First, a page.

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  • gloria139

I take a jeep ride into Oman’s rocky desert hills, then see a bit of life in an oil emirate

Updated: Apr 23, 2023

Even during Ramadan, when restaurants are forbidden to open and the hours of other points of interest are curtailed, Oman is a very cool place. Well, it is hot, but it is cool.

We landed first in Khasab, a small, clay-coloured city on the Strait of Hormuz between the Persian Gulf and the Gulf of Oman.

I honestly did not see much of Khasab itself, though it seemed like a much cleaner and more modern version of Mos Eisley, the town where Luke Skywalker met Han Solo in the first Star Wars - except, of course, there is no Cantina because, well, Islam.

I had booked a spot in a caravan of Jeeps that headed out into the barren hills of Oman, and serendipitously ended up in a vehicle with Irish John and an Australian couple. Our driver, Hassan, was super friendly but drove with both hands on the wheel and I was only moderately fearful as we skidded in the gravel on the tight turns of the switchbacks.

Our first stop was at the top of a tall hill overlooking a fiord that spills into the Arabian Sea on one side.

On the other it overlooks a flood plain (yup - there are floods in the rainy season even though it is obviously desert) where there are some of the posh homes belonging to well-to-do locals. This is John with that vista of residences behind him.

Then we stopped at a bit of an agricultural oasis in a valley where there were goats and donkeys, and wheat had been planted.

Hassan explained that no one lives there anymore. When pressed about who is harvesting the wheat, and taking care of the animals, he explained that, oh yes, there are workers from Pakistan, but not any real people ... ie Omanis. In this picture, he is trying to lure a donkey, without much success.

Then we drove up and up and up until we arrived at a crest of a small mountain from which we could look down on a dry riverbed below. This picture does not do it justice.

The country was unlike anything I have seen before ... all shades of beige and pink and brown. And, frankly, stunning.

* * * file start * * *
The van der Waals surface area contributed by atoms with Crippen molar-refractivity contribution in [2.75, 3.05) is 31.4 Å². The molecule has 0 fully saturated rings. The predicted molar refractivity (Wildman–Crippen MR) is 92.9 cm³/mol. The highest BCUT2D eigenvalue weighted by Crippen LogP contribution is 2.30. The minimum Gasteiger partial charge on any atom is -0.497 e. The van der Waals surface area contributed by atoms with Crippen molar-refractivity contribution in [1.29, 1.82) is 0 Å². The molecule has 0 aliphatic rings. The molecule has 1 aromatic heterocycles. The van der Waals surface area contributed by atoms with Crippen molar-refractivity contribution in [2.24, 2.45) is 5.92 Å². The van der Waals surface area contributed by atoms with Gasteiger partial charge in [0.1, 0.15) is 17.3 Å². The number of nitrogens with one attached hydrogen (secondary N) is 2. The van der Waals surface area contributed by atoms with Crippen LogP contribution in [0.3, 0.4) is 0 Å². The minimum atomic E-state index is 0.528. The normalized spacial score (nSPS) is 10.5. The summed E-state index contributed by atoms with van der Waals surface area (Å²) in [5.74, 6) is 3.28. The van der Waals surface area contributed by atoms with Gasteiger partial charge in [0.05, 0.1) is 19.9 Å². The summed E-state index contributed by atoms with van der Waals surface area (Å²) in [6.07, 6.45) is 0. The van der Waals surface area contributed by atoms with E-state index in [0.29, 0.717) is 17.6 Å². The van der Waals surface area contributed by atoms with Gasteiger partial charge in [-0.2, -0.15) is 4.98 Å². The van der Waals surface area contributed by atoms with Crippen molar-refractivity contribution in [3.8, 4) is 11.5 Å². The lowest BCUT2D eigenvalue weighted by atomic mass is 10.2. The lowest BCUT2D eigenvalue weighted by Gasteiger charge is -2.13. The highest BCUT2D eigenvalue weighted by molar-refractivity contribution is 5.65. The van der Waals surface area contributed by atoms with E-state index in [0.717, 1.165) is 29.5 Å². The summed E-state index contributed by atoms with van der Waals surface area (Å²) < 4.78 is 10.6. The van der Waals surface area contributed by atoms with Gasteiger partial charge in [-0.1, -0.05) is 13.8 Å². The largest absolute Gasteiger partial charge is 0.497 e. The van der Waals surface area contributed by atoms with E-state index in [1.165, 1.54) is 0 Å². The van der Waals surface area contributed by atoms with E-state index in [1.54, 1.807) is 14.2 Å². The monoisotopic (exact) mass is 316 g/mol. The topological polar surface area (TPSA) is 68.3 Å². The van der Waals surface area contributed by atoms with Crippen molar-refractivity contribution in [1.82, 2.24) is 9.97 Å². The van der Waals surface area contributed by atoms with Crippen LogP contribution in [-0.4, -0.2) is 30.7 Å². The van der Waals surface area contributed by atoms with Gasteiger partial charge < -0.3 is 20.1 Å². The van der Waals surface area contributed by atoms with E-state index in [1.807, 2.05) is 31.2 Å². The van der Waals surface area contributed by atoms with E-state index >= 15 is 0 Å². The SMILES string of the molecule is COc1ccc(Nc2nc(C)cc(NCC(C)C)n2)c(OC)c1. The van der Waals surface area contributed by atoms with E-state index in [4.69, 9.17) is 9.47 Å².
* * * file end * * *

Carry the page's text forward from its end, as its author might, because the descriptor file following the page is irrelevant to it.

On Thursday, we docked in Muscat. This is the capital of Oman and it is a modern and vast metropolis... though, by Dubai standards it is relatively low-lying. We got there the day before the Eid that ends the Ramadan fast (kind of like Christmas Eve to put it in Christian terms) ... so not everything was open.

Terry and I had booked an excursion called 'Mystical Muscat.' I am not sure how 'mystical' it was, but it was an interesting glimpse of a different culture.

We first went to the Sultan Kaboos Grand Mosque, which is the only mosque in Muscat that admits non-Muslims. The dress code was strict - women had to be covered to the wrists and ankles and their head scarves could reveal no neck.

We were taken to the part of the mosque where women pray.

And then to the room for the men.

Quite a difference! But our excellent guide, Assan, explained that the women don't really come to the mosque to pray anyway.

This is Assan in front of the magnificent mosaic that is the key feature of the men's prayer room.

After the mosque, we went to the souk where I paid way too much for saffron.

The dark rabbit warden of streets housed hundreds of small shops like these which sell women's dresses.

We stopped at the national museum, which has a small collection of Omani artifacts, like this woman's dress from 500 years ago.

And this ship which is a replica of one made in the 12th and 13th centuries that is strapped together with rope.

And these hand axes from 5000 years BCE.

And finally we walked from the museum to the royal palace, which is across a large marble plaza. Apparently the Sultan does not live here but uses the place for greeting visitors.

Assan explained that Queen Elizabeth came here to meet the Sultan but she does not come any more. We explained that it would be difficult in her current condition.

Now we have five days at sea before Jordan (Petra!) and the transit of the Suez Canal.

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